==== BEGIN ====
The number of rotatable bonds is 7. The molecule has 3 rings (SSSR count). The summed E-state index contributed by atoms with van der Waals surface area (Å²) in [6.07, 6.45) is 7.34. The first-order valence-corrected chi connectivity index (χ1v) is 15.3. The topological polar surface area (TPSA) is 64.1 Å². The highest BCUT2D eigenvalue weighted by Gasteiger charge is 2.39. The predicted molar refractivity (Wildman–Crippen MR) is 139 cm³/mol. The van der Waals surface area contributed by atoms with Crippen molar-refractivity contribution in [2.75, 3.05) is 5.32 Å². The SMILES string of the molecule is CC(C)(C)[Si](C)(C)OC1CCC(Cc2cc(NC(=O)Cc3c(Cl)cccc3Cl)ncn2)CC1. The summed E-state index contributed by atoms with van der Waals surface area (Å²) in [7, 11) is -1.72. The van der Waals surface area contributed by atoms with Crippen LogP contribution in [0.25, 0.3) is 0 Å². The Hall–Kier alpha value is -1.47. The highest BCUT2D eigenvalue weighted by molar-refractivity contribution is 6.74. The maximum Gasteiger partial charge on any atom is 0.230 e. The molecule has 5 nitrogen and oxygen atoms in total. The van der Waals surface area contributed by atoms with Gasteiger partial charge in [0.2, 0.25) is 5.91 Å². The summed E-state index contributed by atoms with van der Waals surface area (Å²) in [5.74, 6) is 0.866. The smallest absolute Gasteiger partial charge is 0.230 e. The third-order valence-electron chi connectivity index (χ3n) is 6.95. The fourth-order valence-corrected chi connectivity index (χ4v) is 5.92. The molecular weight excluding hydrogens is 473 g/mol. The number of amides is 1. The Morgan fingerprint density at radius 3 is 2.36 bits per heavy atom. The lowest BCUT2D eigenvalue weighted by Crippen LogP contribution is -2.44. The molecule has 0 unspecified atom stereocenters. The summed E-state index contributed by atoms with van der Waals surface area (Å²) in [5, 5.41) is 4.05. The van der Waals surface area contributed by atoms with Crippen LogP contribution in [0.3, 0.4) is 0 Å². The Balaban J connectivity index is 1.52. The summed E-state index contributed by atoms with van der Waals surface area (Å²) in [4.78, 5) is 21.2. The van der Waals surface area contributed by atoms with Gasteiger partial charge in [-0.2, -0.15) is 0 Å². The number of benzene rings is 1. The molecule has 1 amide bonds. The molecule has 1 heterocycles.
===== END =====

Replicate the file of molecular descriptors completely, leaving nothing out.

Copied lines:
The number of rotatable bonds is 7. The molecule has 3 rings (SSSR count). The summed E-state index contributed by atoms with van der Waals surface area (Å²) in [6.07, 6.45) is 7.34. The first-order valence-corrected chi connectivity index (χ1v) is 15.3. The topological polar surface area (TPSA) is 64.1 Å². The highest BCUT2D eigenvalue weighted by Gasteiger charge is 2.39. The predicted molar refractivity (Wildman–Crippen MR) is 139 cm³/mol. The van der Waals surface area contributed by atoms with Crippen molar-refractivity contribution in [2.75, 3.05) is 5.32 Å². The SMILES string of the molecule is CC(C)(C)[Si](C)(C)OC1CCC(Cc2cc(NC(=O)Cc3c(Cl)cccc3Cl)ncn2)CC1. The summed E-state index contributed by atoms with van der Waals surface area (Å²) in [7, 11) is -1.72. The van der Waals surface area contributed by atoms with Crippen LogP contribution in [0.25, 0.3) is 0 Å². The Hall–Kier alpha value is -1.47. The highest BCUT2D eigenvalue weighted by molar-refractivity contribution is 6.74. The maximum Gasteiger partial charge on any atom is 0.230 e. The molecule has 5 nitrogen and oxygen atoms in total. The van der Waals surface area contributed by atoms with Gasteiger partial charge in [0.2, 0.25) is 5.91 Å². The summed E-state index contributed by atoms with van der Waals surface area (Å²) in [5.74, 6) is 0.866. The smallest absolute Gasteiger partial charge is 0.230 e. The third-order valence-electron chi connectivity index (χ3n) is 6.95. The fourth-order valence-corrected chi connectivity index (χ4v) is 5.92. The molecular weight excluding hydrogens is 473 g/mol. The number of amides is 1. The Morgan fingerprint density at radius 3 is 2.36 bits per heavy atom. The lowest BCUT2D eigenvalue weighted by Crippen LogP contribution is -2.44. The molecule has 0 unspecified atom stereocenters. The summed E-state index contributed by atoms with van der Waals surface area (Å²) in [5, 5.41) is 4.05. The van der Waals surface area contributed by atoms with Crippen LogP contribution in [0.3, 0.4) is 0 Å². The Balaban J connectivity index is 1.52. The summed E-state index contributed by atoms with van der Waals surface area (Å²) in [4.78, 5) is 21.2. The van der Waals surface area contributed by atoms with Gasteiger partial charge in [-0.2, -0.15) is 0 Å². The number of benzene rings is 1. The molecule has 1 amide bonds. The molecule has 1 heterocycles.